The Good Gardener

Last Friday and Saturday were beautiful days; the weather jumped from winter to summer! Mark and I took the opportunity to do some work in our garden. We raked out the leaves, pulled the remaining weeds and thorns from last fall, and smoothed out the soil in many of the raised beds in preparation of planting seeds. Mark planted several of the cooler weather crops; snap peas, kale, and arugula, and today I’m thankful for the rain that is watering the seeds, hopefully not washing them away!

Neglect of our garden through the fall and winter months allowed for many unwanted leaves, weeds, and thorns to take over.

I suppose I could just dig holes amidst these leaves and weeds and hope that the seeds would grow and produce a crop.

But, somehow I just know that won’t work.

Gardens aren’t the only things that get messy when neglected.

When “winters” come into our lives they cause neglect and our hearts become messy!

“Winters” of the heart come in many different forms, with many different intensities, and can last different lengths of time.

But the affects of “winters” can leave the heart filled with leaves, weeds, and thorns. 

Here in New Jersey the neglect of gardens during the winter months is typical…

But when it comes to matters of the heart, seasons of neglect should not be typical…

Thankfully we have a Good Gardener who’s unconditional love for us will carefully tend and restore our hearts.

There are many different “winters” of the heart, but here are a few…

A “winter” of the heart can be busyness.

One morning we find we are too busy to read our Bible, pray, and, worship. One day becomes one week, one week becomes one month, and eventually the weeds of busyness have taken over and we can’t remember the last time we spent time alone with God.

“The seed that fell among the thorns represents those who hear God’s word, but all too quickly the message is crowded out by the worries of this life and the lure of wealth, so no fruit is produced.” Matthew 13:22

A “winter” of the heart can be disappointment.

Disappointment from an unanswered prayer or from an unfulfilled promise from God can bring “winter” to the heart. Disappointment can plant a weed, a lie, that God doesn’t care, that He can’t be trusted. The weed of disappointment will send out roots of doubt and unbelief.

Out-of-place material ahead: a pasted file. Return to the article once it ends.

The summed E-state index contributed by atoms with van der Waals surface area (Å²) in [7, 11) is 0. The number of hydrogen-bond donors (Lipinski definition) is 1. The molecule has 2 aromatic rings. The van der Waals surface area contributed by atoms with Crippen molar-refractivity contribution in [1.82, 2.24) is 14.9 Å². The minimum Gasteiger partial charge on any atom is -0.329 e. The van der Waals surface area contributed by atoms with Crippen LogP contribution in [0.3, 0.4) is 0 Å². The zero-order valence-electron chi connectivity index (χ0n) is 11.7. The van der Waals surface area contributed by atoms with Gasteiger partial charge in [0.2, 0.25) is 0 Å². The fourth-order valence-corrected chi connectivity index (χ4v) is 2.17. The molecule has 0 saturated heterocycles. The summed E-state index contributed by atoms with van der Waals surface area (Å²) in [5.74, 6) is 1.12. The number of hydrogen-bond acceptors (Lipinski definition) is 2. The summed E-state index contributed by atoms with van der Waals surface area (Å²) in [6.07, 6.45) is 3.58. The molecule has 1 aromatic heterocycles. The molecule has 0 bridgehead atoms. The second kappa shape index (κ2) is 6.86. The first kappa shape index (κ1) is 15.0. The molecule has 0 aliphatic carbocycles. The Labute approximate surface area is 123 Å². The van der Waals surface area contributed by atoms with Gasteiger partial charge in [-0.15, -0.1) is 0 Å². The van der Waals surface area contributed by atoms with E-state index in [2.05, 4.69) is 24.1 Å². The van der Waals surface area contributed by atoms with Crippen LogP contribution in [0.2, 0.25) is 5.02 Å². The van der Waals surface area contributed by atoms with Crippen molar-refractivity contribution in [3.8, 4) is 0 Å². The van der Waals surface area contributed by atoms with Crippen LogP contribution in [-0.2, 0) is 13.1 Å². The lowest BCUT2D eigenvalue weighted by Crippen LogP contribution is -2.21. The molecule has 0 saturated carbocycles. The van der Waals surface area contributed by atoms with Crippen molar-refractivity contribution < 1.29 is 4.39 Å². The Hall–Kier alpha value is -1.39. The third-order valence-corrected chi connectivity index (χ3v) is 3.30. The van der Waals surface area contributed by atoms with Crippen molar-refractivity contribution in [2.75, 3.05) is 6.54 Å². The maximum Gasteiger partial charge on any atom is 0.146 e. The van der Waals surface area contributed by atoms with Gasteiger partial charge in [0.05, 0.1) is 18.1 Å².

“Hope deferred makes the heart sick,” Proverbs 13:12

A “winter” of the heart can be unforgiveness.

A wounded heart brings “winter” by building walls of protection from further hurt. While they may protect from hurt, they isolate from love. Walls around the unforgiving heart are as thorns that keep others away from us, including God.

“If I regard iniquity in my heart, The Lord will not hear.” Psalm 66:18

A “winter” of the heart can be self-sufficiency.

“Winters” of the heart can happen even when everything is going well. It can be during those times we begin to rely on ourselves, believing  we can handle things on our own, and taking credit for our accomplishments; we become proud. Pride is as the fall leaves that cover the heart to hide the weeds and thorns of neglect so that we appear good to others.

“When you have eaten your fill in this land, be careful not to forget the Lord, who rescued you from slavery in the land of Egypt.” Deuteronomy 6:11-12

So what is it that motivates me to roll up my sleeves and tackle the mess of my neglected garden?

It’s the potential a cleaned out garden bed represents; free from all the mess that collected during the season of neglect.

The hope of new life held within seeds as they pop through the soil.

And the anticipation of the growing plants developing a delicious harvest!

I can’t help but think; because we are created in God’s image, He feels the same way.

He knows our potential!

He has a hope and a future for us!

And He is filled with great anticipation to see the fruit we will bear!

As the Gardener of our hearts I’m sure God never looks at our hearts and says, “Wow, that is too full of leaves, weeds, and thorns. It isn’t worth tackling that mess!”

“Winters” are the harm the enemy meant, that can be turned to the good God intended!

So, if the Gardener is God, and the leaves, weeds, and thorns are the sins and bad habits that grow in our hearts, our hearts would be the soil.

And so, as the soil didn’t do anything to keep me from tending it, so our hearts need to be yielded and open to the presence of God as He takes His strong hand and lovingly rakes, digs, and smoothes our hearts.

When we invite the Good Gardener to tend our neglected hearts the Holy Spirit will begin to rake away our pride so we can better see the weeds and thorns that are making our hearts so messy.

When we humble ourselves and acknowledge that we can’t tend our own hearts and allow God to come into the mess, He will rake away our pride. Pride always needs to be removed so the weeds and thorns will be visible. Once pride is removed, the weeds of busyness can be pulled and replaced with seeds of desire to spend time with God. The weeds of disappointment that spread doubts and unbelief can be taken away and replaced with seeds of faith and trust. Those thorns of unforgiveness that have kept us isolated will be striped away as we have the courage to choose to forgive.

“Don’t you see how wonderfully kind, tolerant, and patient God is with you? Does this mean nothing to you? Can’t you see that his kindness is intended to turn you from your sin?” Romans 2:4

A heart that is tended by the Good Gardener will remain surrendered to the raking, digging, and smoothing that is required to produce much fruit!

“I am the true grapevine, and my Father is the gardener. He cuts off every branch of mine that doesn’t produce fruit, and he prunes the branches that do bear fruit so they will produce even more.” John 15:1-2




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